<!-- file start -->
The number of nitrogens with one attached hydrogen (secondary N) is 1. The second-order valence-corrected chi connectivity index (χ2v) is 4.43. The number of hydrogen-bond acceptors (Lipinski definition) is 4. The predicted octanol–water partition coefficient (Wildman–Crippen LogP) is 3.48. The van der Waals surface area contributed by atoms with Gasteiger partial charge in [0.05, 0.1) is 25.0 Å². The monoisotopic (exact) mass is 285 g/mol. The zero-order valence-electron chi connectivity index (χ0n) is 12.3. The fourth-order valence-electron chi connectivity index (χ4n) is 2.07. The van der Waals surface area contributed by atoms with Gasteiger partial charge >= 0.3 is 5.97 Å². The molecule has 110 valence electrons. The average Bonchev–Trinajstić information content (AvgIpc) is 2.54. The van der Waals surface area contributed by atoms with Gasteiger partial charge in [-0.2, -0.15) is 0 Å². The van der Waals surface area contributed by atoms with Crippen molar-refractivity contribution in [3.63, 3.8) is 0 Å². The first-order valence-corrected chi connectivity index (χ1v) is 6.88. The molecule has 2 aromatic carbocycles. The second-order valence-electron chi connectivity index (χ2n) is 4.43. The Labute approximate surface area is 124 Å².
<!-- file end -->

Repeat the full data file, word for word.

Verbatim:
The number of nitrogens with one attached hydrogen (secondary N) is 1. The second-order valence-corrected chi connectivity index (χ2v) is 4.43. The number of hydrogen-bond acceptors (Lipinski definition) is 4. The predicted octanol–water partition coefficient (Wildman–Crippen LogP) is 3.48. The van der Waals surface area contributed by atoms with Gasteiger partial charge in [0.05, 0.1) is 25.0 Å². The monoisotopic (exact) mass is 285 g/mol. The zero-order valence-electron chi connectivity index (χ0n) is 12.3. The fourth-order valence-electron chi connectivity index (χ4n) is 2.07. The van der Waals surface area contributed by atoms with Gasteiger partial charge >= 0.3 is 5.97 Å². The molecule has 110 valence electrons. The average Bonchev–Trinajstić information content (AvgIpc) is 2.54. The van der Waals surface area contributed by atoms with Gasteiger partial charge in [-0.2, -0.15) is 0 Å². The van der Waals surface area contributed by atoms with Crippen molar-refractivity contribution in [3.63, 3.8) is 0 Å². The first-order valence-corrected chi connectivity index (χ1v) is 6.88. The molecule has 2 aromatic carbocycles. The second-order valence-electron chi connectivity index (χ2n) is 4.43. The Labute approximate surface area is 124 Å².